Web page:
Spirit Airlines is canceling service to Jamaica from Bradley International Airport in Windsor Locks, Connecticut just six months into the new route.
Spirit, which launched the direct flights to and from Bradley International Airport outside Hartford with much fanfare cited poor ticket sales for pulling the service. Bradley introduced the service in mid-December 2022 to Montego Bay, with fares starting at US$116 each way for the four-hour flights.
CT Insider reports that on Priceline yesterday, a few flights were offered in June for US$104 with most fares otherwise ranging between US$144 and US$290 each way. While Spirit offers Northeast service to Jamaica via John F. Kennedy International Airport, Newark Liberty International Airport and Logan International Airport, the company was hoping the Bradley option would pay off providing service for both vacationers and people with family there.
Bradley fares to Jamaica were in line with flights originating out of JFK with Newark Liberty having a larger number of flights priced below US $125.
Connecticut Airport Authority responds
In a statement in response to a CT Insider query, the Connecticut Airport Authority stated it is “very disappointed” in Spirit Airlines’ decision. “We continue to believe strongly in the market’s ability to support nonstop Jamaica service at Bradley International Airport, but the airline was unfortunately unable to attract those passengers to use the service in the limited time that it was offered,” the Connecticut Airport Authority said
The CAA reiterated its commitment to continue seeking a new carrier to relaunch and maintain this important service for our community. Under a deal with the state of Connecticut, Spirit was to have been reimbursed up to US$2 million if revenue from the new route did not hit expectations.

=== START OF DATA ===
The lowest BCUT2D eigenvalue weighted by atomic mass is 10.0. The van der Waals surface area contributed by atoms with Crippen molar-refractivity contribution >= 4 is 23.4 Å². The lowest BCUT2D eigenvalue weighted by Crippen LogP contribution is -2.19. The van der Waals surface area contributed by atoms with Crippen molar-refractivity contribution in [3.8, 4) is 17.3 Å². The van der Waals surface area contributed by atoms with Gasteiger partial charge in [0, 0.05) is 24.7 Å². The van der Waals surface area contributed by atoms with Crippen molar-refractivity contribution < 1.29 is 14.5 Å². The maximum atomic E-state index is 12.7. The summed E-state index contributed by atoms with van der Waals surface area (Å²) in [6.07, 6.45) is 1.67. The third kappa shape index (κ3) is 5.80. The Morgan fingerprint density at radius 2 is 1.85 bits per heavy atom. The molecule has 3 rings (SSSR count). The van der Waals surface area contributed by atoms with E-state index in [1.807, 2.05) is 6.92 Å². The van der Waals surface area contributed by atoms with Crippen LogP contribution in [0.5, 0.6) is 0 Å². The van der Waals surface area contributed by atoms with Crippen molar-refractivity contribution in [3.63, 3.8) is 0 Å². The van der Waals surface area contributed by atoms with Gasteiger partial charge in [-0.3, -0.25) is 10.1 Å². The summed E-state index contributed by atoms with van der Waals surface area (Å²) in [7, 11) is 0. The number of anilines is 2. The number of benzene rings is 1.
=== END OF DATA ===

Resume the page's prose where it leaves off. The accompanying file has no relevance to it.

CAA stated Spirit Airlines has not drawn any amounts as recompense. Despite a 40 percent jump in revenue in the first quarter to more than US $1.3 billion, Spirit Airlines reported a US$103 million loss, as costs jumped as well for fuel, wages and aircraft costs among other expenses.
Spirit Airlines’ future hit turbulence in March, after the US Department of Justice sued to block the budget carrier’s proposed merger with JetBlue Airways, citing the potential impact on discount carrier fares with one fewer competitor.
Speaking last month on a conference call, Spirit Airlines CEO Ted Christie expressed confidence in the merger surviving an October trial intact.
“We need to get bigger because scale is the best way for us to compete with these dominant airlines that control 80 percent of the capacity in the United States,” Christie said.
Continuing, Christie remarked, “I think we have a really good path towards a stronger fifth competitor, which will still be half the size of the fourth competitor, but one that can actually start to create competitive balance in the industry. And I think we’ll lay out a very successful case.”